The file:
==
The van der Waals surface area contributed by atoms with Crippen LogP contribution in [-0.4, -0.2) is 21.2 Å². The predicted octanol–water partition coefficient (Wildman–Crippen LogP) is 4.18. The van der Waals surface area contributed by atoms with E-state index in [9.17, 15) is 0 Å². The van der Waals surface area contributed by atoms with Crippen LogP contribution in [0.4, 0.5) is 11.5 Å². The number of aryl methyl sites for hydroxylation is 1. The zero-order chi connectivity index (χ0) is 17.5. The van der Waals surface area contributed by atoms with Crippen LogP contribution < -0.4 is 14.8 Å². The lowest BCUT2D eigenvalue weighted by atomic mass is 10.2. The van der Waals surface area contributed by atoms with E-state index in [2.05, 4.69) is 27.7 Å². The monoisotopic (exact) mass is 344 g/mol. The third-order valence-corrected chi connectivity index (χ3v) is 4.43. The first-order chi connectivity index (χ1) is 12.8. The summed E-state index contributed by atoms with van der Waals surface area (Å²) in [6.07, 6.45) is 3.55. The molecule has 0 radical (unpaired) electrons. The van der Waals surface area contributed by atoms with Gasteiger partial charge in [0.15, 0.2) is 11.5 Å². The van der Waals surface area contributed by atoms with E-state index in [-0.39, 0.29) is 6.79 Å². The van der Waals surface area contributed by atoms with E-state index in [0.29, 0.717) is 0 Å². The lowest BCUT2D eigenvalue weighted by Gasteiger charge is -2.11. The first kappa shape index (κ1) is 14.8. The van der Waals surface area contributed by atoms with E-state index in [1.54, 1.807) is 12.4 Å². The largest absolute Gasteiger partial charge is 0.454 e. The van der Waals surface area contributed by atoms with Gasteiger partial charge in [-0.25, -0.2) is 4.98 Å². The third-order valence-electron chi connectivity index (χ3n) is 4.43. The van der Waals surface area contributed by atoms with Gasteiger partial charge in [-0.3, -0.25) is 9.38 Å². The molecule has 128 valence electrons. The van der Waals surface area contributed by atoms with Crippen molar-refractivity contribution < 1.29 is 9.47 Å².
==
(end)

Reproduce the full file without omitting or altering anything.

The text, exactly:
The van der Waals surface area contributed by atoms with Crippen LogP contribution in [-0.4, -0.2) is 21.2 Å². The predicted octanol–water partition coefficient (Wildman–Crippen LogP) is 4.18. The van der Waals surface area contributed by atoms with E-state index in [9.17, 15) is 0 Å². The van der Waals surface area contributed by atoms with Crippen LogP contribution in [0.4, 0.5) is 11.5 Å². The number of aryl methyl sites for hydroxylation is 1. The zero-order chi connectivity index (χ0) is 17.5. The van der Waals surface area contributed by atoms with Crippen LogP contribution < -0.4 is 14.8 Å². The lowest BCUT2D eigenvalue weighted by atomic mass is 10.2. The van der Waals surface area contributed by atoms with E-state index in [2.05, 4.69) is 27.7 Å². The monoisotopic (exact) mass is 344 g/mol. The third-order valence-corrected chi connectivity index (χ3v) is 4.43. The first-order chi connectivity index (χ1) is 12.8. The summed E-state index contributed by atoms with van der Waals surface area (Å²) in [6.07, 6.45) is 3.55. The molecule has 0 radical (unpaired) electrons. The van der Waals surface area contributed by atoms with Gasteiger partial charge in [0.15, 0.2) is 11.5 Å². The van der Waals surface area contributed by atoms with E-state index in [-0.39, 0.29) is 6.79 Å². The van der Waals surface area contributed by atoms with E-state index in [0.29, 0.717) is 0 Å². The lowest BCUT2D eigenvalue weighted by Gasteiger charge is -2.11. The first kappa shape index (κ1) is 14.8. The van der Waals surface area contributed by atoms with E-state index in [1.54, 1.807) is 12.4 Å². The largest absolute Gasteiger partial charge is 0.454 e. The van der Waals surface area contributed by atoms with Gasteiger partial charge in [-0.25, -0.2) is 4.98 Å². The third-order valence-electron chi connectivity index (χ3n) is 4.43. The van der Waals surface area contributed by atoms with Gasteiger partial charge in [-0.3, -0.25) is 9.38 Å². The molecule has 128 valence electrons. The van der Waals surface area contributed by atoms with Crippen molar-refractivity contribution < 1.29 is 9.47 Å².